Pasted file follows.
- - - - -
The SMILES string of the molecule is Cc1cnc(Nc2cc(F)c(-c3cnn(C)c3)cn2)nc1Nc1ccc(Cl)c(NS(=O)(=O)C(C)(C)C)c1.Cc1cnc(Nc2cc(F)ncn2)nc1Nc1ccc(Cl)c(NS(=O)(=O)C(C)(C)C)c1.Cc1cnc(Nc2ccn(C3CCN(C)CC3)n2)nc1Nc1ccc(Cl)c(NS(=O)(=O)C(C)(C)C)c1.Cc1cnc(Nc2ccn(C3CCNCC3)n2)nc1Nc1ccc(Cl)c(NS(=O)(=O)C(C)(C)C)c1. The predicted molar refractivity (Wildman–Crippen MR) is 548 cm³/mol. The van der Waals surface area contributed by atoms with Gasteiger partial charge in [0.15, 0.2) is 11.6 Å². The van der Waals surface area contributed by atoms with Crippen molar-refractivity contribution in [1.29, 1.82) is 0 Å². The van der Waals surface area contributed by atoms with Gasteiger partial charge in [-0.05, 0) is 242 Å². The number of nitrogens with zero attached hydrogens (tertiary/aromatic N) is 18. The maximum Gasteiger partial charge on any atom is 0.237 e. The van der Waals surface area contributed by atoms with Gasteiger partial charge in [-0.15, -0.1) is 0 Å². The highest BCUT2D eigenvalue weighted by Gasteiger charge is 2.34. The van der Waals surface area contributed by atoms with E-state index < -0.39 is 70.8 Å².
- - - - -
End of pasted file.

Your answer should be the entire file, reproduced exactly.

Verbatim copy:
The SMILES string of the molecule is Cc1cnc(Nc2cc(F)c(-c3cnn(C)c3)cn2)nc1Nc1ccc(Cl)c(NS(=O)(=O)C(C)(C)C)c1.Cc1cnc(Nc2cc(F)ncn2)nc1Nc1ccc(Cl)c(NS(=O)(=O)C(C)(C)C)c1.Cc1cnc(Nc2ccn(C3CCN(C)CC3)n2)nc1Nc1ccc(Cl)c(NS(=O)(=O)C(C)(C)C)c1.Cc1cnc(Nc2ccn(C3CCNCC3)n2)nc1Nc1ccc(Cl)c(NS(=O)(=O)C(C)(C)C)c1. The predicted molar refractivity (Wildman–Crippen MR) is 548 cm³/mol. The van der Waals surface area contributed by atoms with Gasteiger partial charge in [0.15, 0.2) is 11.6 Å². The van der Waals surface area contributed by atoms with Crippen molar-refractivity contribution in [1.29, 1.82) is 0 Å². The van der Waals surface area contributed by atoms with Gasteiger partial charge in [-0.05, 0) is 242 Å². The number of nitrogens with zero attached hydrogens (tertiary/aromatic N) is 18. The maximum Gasteiger partial charge on any atom is 0.237 e. The van der Waals surface area contributed by atoms with Gasteiger partial charge in [-0.15, -0.1) is 0 Å². The highest BCUT2D eigenvalue weighted by Gasteiger charge is 2.34. The van der Waals surface area contributed by atoms with E-state index < -0.39 is 70.8 Å².